Columnist Sarah la Cour: More housing key to economic health
Imagine more housing in downtown Amherst. Lots of it. True vibrancy in Amherst’s core is dependent on more housing.
The downtown and village centers were specifically identified years ago by the community as where our residential growth should be occurring. With significant residential density comes the ability to maintain a strong commercial sector and the activity necessary for a vital 24/7 economy.
With several new buildings coming online in recent years, we have seen a significant increase in housing units in downtown, but we aren’t there yet. Our downtown shouldn’t be so quiet at 9 p.m. It should be dynamic and entertaining. More housing is a good start.
Amherst faces some interesting housing dynamics by hosting the commonwealth’s flagship campus and two private colleges. Tensions between students and neighborhoods, particularly at the edges of downtown, have been well documented.
However, housing is a critical piece of the conversation that we have to address. In 2014, the Town Gown Steering Committee was formed with the charge to “recommend the strategies, interventions, and processes for UMass and Amherst to collaborate and create a stable balance in housing and economic growth that allows both the university and town to prosper.”
This was a pivotal moment for our community and the subsequent report issued by U3 Advisors contains several important bits of data that we should be paying more attention to. These include the fact that housing “supply remains flat but prices have ballooned,” as well as demographic data that indicates that we are losing the population that represents the young workforce and new families (ages 25 to 44). This reinforces to me that building more housing is critical for our long-term viability.
Regarding students, there are obviously two sides to the student-housing equation. The university can house them on campus or they can live off-campus scattered within the community.
But there could be a middle ground. What if there was a relationship between the two entities that could build housing in downtown? There the students could have access to the commercial core that the town center offers while providing benefits to the town through increased economic activity and tax base.
Or what if we had lots of diverse housing opportunities where multiple generations could live together? Students would still be interspersed within the community but in locations that are desirable to both them and their neighbors.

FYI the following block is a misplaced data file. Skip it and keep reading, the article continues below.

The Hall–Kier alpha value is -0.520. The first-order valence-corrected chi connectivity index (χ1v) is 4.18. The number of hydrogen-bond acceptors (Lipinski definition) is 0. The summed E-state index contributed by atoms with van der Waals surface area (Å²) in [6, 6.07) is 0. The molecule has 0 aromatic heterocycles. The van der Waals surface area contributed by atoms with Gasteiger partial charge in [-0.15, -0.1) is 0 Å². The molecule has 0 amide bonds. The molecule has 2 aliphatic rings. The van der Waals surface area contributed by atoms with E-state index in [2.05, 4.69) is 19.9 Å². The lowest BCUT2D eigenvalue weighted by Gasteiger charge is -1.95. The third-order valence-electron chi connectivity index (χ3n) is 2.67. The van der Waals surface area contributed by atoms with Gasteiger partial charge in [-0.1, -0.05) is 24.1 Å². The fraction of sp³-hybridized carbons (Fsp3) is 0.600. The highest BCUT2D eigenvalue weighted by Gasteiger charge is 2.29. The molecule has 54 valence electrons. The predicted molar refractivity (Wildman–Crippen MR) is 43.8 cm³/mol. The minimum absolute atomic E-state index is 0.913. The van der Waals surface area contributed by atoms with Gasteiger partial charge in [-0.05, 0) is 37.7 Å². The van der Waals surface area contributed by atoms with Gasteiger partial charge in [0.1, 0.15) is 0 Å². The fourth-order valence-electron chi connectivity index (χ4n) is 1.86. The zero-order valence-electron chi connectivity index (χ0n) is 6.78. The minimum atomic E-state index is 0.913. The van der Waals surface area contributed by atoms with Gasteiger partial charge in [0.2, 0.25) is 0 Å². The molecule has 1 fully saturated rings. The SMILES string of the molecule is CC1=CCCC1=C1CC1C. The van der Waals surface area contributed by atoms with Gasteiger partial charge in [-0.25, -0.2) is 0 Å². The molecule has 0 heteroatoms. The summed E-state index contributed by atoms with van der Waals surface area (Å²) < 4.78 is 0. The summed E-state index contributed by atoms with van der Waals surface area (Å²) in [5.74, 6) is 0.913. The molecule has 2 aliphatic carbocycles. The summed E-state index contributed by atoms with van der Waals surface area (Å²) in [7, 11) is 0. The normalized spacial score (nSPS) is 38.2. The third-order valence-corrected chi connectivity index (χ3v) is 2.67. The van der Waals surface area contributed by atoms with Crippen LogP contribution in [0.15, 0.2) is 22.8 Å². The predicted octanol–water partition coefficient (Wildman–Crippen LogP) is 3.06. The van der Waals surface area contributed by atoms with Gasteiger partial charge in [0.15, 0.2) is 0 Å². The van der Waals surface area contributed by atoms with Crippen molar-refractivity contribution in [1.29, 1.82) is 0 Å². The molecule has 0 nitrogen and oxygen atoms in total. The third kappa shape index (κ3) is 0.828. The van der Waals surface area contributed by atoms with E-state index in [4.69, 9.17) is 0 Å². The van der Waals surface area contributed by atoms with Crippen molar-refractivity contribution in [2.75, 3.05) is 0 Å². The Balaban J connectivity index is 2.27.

It all comes back to building more housing of all types. The only way to keep our young workforce and families is to provide places where they want (and can afford) to live.
Townwide, we appropriately have been protecting our farmland and natural resources following smart-growth standards. Now we must focus on new residential density in our downtown and village centers. By adding units downtown (thus increasing townwide capacity overall), we are freeing up existing housing in other areas that can provide those in the early years of a career or family with the home they require.
All of this creates more potential for an active social and cultural community that boosts our downtown economy. The live/work environment is the trend and that’s inviting to the post-college, family demographic. We already have AmherstWorks to help create that vibe. Residential density also helps to create that vibe.
To some the word “density” is problematic, but that’s where we need to be in downtown with dense residential development. More people living in the town center creates atmosphere and that atmosphere ultimately attracts new businesses and economic opportunities.
Yes, some consider Amherst a small town and we have definitely maintained our rural, agrarian heritage.
The flip side is to grow people in our urban core. This town needs housing units and downtown is the perfect place for them to grow — students, families, retirees, anyone and everyone.
Sarah la Cour, of Amherst, is executive director of the Amherst Business Improvement District.